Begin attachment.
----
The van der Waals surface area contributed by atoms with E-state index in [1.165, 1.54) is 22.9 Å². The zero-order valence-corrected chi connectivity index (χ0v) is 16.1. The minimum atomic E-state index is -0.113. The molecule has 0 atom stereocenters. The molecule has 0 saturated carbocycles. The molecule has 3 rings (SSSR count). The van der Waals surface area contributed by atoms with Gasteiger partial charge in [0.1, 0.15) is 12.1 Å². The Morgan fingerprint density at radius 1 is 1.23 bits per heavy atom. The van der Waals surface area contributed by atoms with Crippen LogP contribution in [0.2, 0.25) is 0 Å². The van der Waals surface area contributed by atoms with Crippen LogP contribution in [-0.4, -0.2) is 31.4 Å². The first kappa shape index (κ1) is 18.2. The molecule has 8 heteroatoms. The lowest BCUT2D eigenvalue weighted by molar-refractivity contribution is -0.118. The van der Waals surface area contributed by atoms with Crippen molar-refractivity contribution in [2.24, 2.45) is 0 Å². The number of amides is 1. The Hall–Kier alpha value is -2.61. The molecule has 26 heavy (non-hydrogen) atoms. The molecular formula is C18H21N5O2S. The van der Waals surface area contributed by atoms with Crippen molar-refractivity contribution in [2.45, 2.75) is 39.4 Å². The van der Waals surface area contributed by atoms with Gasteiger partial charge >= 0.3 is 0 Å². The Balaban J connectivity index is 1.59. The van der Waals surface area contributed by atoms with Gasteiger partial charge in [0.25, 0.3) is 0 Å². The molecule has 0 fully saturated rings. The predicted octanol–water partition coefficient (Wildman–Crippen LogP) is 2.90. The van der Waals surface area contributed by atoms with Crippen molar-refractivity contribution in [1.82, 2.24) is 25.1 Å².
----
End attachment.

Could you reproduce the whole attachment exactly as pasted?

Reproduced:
The van der Waals surface area contributed by atoms with E-state index in [1.165, 1.54) is 22.9 Å². The zero-order valence-corrected chi connectivity index (χ0v) is 16.1. The minimum atomic E-state index is -0.113. The molecule has 0 atom stereocenters. The molecule has 0 saturated carbocycles. The molecule has 3 rings (SSSR count). The van der Waals surface area contributed by atoms with Gasteiger partial charge in [0.1, 0.15) is 12.1 Å². The Morgan fingerprint density at radius 1 is 1.23 bits per heavy atom. The van der Waals surface area contributed by atoms with Crippen LogP contribution in [0.2, 0.25) is 0 Å². The van der Waals surface area contributed by atoms with Crippen LogP contribution in [-0.4, -0.2) is 31.4 Å². The first kappa shape index (κ1) is 18.2. The molecule has 8 heteroatoms. The lowest BCUT2D eigenvalue weighted by molar-refractivity contribution is -0.118. The van der Waals surface area contributed by atoms with Crippen molar-refractivity contribution in [2.24, 2.45) is 0 Å². The number of amides is 1. The Hall–Kier alpha value is -2.61. The molecule has 26 heavy (non-hydrogen) atoms. The molecular formula is C18H21N5O2S. The van der Waals surface area contributed by atoms with Crippen molar-refractivity contribution in [2.45, 2.75) is 39.4 Å². The van der Waals surface area contributed by atoms with Gasteiger partial charge >= 0.3 is 0 Å². The Balaban J connectivity index is 1.59. The van der Waals surface area contributed by atoms with Gasteiger partial charge in [0.25, 0.3) is 0 Å². The molecule has 0 fully saturated rings. The predicted octanol–water partition coefficient (Wildman–Crippen LogP) is 2.90. The van der Waals surface area contributed by atoms with Crippen molar-refractivity contribution in [1.82, 2.24) is 25.1 Å².